Livingston lost that day, 8-2, at Panther Park, but Cooney did hit a homer to lead off the game. As the season went on, more and more teams preferred to intentionally walk her. In one game against Cedar Grove, in the Essex County Tournament, she drew four straight walks, three intentionally.
“I can’t blame teams for doing that,” Daily, her coach, said. “She was our best offensive player, and if there’s a way to avoid her bat, teams were going to do that.”
Cooney took it all in stride.
“It’s part of the game,” she said.
Nevertheless, Cooney would pick up her 100th career hit, in a state tournament game. And to make it even better, she accomplished the feat on the same day as her senior teammate, Ashley Reuter, also reached the century mark. And to make it better, they both attained number 100 in the same inning, at Bergen Tech.
“Ashley was such a good player,” Cooney said of the talented shortstop. “She could do it all, and she’s such a tremendous athlete.”
Cooney also spoke with pride of catching Syd ‘The Kid‘ McCormack for two years and then working with Jess Gorman, who will graduate with Cooney this spring.
“Jess became a really good pitcher, and she reminded me a lot of Syd,” said Cooney. “I’ll tell you what, in the state sectional final, Jess pitched an incredible game. It was amazing, catching her that day. She was so on.”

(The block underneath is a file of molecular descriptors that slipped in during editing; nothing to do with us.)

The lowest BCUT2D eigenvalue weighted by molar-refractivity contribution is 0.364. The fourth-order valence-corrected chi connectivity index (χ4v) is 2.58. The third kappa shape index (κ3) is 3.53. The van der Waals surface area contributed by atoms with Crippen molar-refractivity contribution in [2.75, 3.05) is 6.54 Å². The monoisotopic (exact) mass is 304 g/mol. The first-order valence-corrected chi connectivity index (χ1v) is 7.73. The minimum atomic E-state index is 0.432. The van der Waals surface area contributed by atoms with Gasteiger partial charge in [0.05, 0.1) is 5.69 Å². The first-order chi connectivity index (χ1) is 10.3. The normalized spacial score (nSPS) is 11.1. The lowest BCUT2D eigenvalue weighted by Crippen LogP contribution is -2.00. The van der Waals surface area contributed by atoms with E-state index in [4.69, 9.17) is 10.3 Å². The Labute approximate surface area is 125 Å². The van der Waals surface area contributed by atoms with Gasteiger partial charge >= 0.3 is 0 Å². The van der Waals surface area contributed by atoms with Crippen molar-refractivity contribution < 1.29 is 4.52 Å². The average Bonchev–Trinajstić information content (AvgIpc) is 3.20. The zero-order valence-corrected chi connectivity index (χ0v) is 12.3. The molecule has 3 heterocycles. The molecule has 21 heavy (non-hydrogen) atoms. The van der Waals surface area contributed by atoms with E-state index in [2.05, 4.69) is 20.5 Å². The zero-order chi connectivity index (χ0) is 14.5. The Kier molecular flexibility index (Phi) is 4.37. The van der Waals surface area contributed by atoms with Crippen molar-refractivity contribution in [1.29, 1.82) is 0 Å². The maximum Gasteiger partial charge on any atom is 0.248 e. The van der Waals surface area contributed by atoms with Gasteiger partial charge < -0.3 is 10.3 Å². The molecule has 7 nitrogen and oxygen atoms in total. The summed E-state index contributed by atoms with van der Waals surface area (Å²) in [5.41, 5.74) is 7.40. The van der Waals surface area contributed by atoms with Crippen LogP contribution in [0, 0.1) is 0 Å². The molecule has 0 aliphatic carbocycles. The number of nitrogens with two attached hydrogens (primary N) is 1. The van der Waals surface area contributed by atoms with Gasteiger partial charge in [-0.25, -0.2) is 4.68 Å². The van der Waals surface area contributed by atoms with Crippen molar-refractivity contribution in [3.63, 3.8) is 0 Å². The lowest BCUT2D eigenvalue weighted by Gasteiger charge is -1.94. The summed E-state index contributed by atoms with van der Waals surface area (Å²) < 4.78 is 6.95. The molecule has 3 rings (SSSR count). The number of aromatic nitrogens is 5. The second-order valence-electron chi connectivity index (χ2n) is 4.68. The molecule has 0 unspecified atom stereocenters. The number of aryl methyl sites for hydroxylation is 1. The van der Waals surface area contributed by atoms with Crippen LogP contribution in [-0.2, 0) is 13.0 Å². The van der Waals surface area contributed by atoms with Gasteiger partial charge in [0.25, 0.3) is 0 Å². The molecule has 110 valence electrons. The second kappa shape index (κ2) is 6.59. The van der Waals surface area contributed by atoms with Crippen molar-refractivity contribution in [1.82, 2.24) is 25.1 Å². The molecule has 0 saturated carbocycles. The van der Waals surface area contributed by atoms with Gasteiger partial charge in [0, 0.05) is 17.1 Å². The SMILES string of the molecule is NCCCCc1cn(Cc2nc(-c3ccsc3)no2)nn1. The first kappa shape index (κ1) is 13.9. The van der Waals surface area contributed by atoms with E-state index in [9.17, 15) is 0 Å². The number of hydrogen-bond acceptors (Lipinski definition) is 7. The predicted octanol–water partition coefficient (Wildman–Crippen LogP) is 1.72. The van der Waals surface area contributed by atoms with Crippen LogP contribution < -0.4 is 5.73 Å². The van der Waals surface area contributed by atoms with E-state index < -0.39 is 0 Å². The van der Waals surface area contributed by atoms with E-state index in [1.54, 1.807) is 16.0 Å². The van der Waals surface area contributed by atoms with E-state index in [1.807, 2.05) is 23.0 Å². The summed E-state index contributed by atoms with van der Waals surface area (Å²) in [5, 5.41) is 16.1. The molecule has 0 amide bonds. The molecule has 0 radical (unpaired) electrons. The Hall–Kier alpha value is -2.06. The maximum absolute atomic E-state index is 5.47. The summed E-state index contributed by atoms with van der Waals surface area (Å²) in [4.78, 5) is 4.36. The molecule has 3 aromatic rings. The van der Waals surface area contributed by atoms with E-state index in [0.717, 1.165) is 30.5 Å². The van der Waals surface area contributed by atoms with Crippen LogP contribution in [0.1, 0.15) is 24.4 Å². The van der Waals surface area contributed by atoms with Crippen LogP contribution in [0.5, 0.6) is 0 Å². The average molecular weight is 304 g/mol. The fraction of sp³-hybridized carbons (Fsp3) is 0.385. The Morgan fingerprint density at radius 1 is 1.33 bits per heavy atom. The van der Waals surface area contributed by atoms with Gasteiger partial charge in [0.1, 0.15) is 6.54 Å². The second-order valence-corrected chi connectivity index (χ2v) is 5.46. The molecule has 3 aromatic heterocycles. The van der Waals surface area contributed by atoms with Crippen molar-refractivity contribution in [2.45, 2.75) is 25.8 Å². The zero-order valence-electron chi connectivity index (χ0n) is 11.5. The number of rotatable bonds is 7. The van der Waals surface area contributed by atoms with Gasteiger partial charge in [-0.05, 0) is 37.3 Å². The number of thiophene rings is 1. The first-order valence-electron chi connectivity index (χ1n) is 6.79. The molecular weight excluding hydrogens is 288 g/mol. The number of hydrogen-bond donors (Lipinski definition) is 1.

Emma’s friendships with players from other Essex County teams were also evident.
“I have a lot of good friends on the other teams,” she said. “When we play, we compete, but off the field, I consider Mia Faieta, Sami Huetter, Lily James, Bridget Betley and Ava Fernandez really good friends. I’m teammates with some of the girls in summer ball, as well.”
Emma’s summer coach is Phil Delgado, who had a good run as Montclair’s head coach before moving on to the collegiate level. Delgado coaches the NJ Fight in the summer and fall.
“Phil has taught me a lot,” said Emma. “He and Coach Daily have different kind of personalities, but they’re alike in a lot of ways, too. And I know Phil has always respected Coach Daily. We had a great game with Phil’s Montclair team, in the county semifinals (in 2016). Montclair won, but I think that game really got us focused on the states, and we ended up winning a (sectional) title later that year. Even though we lost to Montclair that night, that was such an exciting game, in front of a big crowd (at Ivy Hill Park)..”
Emma will play college softball at William Paterson University, where Delgado is an assistant coach.
“I can’t wait for college,” said Emma, who has an older sister, Katie and younger brother, James. “This has been a wonderful part of my life, playing at Livingston, and I’ll never forget it. I think Livingston will have a really good team next year, too. But I’m ready for the next step.”
Cooney plans to major in Elementary Education, with a minor in Special Education, as well as concentrating on English Literature.
One thing is for sure, if Emma Cooney continues that tireless work ethic, she’ll be a marvelous success in whatever career she aspires to.